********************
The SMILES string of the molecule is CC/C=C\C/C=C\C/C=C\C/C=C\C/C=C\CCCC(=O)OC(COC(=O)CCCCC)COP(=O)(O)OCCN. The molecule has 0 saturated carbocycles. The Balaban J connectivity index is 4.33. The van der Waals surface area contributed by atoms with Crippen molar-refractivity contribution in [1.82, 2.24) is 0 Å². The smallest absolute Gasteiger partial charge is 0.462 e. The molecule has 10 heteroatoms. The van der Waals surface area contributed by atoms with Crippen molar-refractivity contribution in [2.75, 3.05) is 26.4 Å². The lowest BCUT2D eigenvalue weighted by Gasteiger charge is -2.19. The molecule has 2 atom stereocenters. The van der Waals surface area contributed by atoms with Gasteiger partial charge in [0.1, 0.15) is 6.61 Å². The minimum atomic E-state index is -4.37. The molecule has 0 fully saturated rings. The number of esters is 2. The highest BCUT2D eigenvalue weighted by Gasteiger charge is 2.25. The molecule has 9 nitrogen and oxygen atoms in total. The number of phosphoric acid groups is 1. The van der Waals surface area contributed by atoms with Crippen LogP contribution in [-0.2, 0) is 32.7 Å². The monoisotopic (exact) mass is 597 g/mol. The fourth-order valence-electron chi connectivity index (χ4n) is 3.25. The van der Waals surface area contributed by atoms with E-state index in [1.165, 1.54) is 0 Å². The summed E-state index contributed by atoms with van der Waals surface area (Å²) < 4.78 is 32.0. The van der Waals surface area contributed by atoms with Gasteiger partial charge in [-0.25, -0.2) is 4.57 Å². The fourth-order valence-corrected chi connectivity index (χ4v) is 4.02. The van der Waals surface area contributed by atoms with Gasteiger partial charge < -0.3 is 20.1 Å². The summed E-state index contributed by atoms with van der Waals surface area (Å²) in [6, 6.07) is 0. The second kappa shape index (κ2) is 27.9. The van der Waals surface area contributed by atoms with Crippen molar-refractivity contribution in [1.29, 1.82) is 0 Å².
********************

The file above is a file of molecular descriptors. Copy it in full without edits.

The SMILES string of the molecule is CC/C=C\C/C=C\C/C=C\C/C=C\C/C=C\CCCC(=O)OC(COC(=O)CCCCC)COP(=O)(O)OCCN. The molecule has 0 saturated carbocycles. The Balaban J connectivity index is 4.33. The van der Waals surface area contributed by atoms with Crippen molar-refractivity contribution in [1.82, 2.24) is 0 Å². The smallest absolute Gasteiger partial charge is 0.462 e. The molecule has 10 heteroatoms. The van der Waals surface area contributed by atoms with Crippen molar-refractivity contribution in [2.75, 3.05) is 26.4 Å². The lowest BCUT2D eigenvalue weighted by Gasteiger charge is -2.19. The molecule has 2 atom stereocenters. The van der Waals surface area contributed by atoms with Gasteiger partial charge in [0.1, 0.15) is 6.61 Å². The minimum atomic E-state index is -4.37. The molecule has 0 fully saturated rings. The number of esters is 2. The highest BCUT2D eigenvalue weighted by Gasteiger charge is 2.25. The molecule has 9 nitrogen and oxygen atoms in total. The number of phosphoric acid groups is 1. The van der Waals surface area contributed by atoms with Crippen LogP contribution in [-0.2, 0) is 32.7 Å². The monoisotopic (exact) mass is 597 g/mol. The fourth-order valence-electron chi connectivity index (χ4n) is 3.25. The van der Waals surface area contributed by atoms with E-state index in [1.165, 1.54) is 0 Å². The summed E-state index contributed by atoms with van der Waals surface area (Å²) < 4.78 is 32.0. The van der Waals surface area contributed by atoms with Gasteiger partial charge in [-0.25, -0.2) is 4.57 Å². The fourth-order valence-corrected chi connectivity index (χ4v) is 4.02. The van der Waals surface area contributed by atoms with Gasteiger partial charge < -0.3 is 20.1 Å². The summed E-state index contributed by atoms with van der Waals surface area (Å²) in [6, 6.07) is 0. The second kappa shape index (κ2) is 27.9. The van der Waals surface area contributed by atoms with Crippen molar-refractivity contribution in [1.29, 1.82) is 0 Å².